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Mutation discovery in bacterial genomes: metronidazole resistance in Helicobacter pylori

Abstract

We developed a microarray hybridization–based method, 'comparative genome sequencing' (CGS), to find mutations in bacterial genomes and used it to study metronidazole resistance in H. pylori. CGS identified mutations in several genes, most likely affecting metronidazole activation, and produced no false positives in analysis of three megabases. We conclude that CGS identifies mutations in bacterial genomes efficiently, should enrich understanding of systems biology and genome evolution, and help track pathogens during outbreaks.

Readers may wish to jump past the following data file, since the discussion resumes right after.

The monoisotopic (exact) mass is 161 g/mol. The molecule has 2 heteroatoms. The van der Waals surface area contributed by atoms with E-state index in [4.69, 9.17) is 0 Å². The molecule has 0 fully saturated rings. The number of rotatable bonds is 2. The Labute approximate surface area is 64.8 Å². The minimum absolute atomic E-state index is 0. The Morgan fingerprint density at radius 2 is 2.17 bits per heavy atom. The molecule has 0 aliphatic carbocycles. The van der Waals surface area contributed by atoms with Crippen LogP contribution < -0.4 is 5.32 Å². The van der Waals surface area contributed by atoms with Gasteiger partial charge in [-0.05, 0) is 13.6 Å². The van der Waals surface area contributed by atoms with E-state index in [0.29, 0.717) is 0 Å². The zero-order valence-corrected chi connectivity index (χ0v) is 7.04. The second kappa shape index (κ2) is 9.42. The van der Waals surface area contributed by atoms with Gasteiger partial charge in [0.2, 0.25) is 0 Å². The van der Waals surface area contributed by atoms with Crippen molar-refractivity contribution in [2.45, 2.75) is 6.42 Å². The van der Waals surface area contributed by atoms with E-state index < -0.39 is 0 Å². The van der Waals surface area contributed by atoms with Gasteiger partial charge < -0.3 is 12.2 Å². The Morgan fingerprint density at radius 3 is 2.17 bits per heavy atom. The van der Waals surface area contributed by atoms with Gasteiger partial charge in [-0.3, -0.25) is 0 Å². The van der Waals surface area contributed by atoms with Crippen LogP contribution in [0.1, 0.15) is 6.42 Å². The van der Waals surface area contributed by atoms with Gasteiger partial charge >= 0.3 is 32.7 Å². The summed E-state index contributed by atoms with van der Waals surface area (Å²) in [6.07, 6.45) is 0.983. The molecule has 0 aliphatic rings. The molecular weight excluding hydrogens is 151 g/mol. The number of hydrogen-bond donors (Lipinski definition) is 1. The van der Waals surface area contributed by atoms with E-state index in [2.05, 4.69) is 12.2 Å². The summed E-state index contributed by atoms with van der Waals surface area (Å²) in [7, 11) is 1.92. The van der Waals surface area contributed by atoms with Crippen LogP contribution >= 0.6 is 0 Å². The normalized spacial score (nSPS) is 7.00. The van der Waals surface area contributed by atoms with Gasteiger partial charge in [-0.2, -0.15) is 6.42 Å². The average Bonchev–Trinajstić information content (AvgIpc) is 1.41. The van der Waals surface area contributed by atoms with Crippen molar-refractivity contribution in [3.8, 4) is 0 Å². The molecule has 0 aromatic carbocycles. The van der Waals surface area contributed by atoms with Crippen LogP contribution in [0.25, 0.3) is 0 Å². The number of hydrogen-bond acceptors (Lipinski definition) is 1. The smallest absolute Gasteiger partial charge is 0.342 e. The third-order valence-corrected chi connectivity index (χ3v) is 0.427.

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Figure 1: Diagram of the CGS process.

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Acknowledgements

We thank P. Hoffman, X. Pan and S. Weissman for stimulating discussions. This research was supported by the US National Institutes of Health grants RO1 AI38166, RO1 DK63041, R21 AI057713 and P30 DK52574.

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Correspondence to Thomas J Albert or Douglas E Berg.

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T.J.A., J.E.N., T.A.R., M.M., J.S. and R.D.G. are paid employees of NibleGen Systems Inc.

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Albert, T., Dailidiene, D., Dailide, G. et al. Mutation discovery in bacterial genomes: metronidazole resistance in Helicobacter pylori. Nat Methods 2, 951–953 (2005). https://doi.org/10.1038/nmeth805

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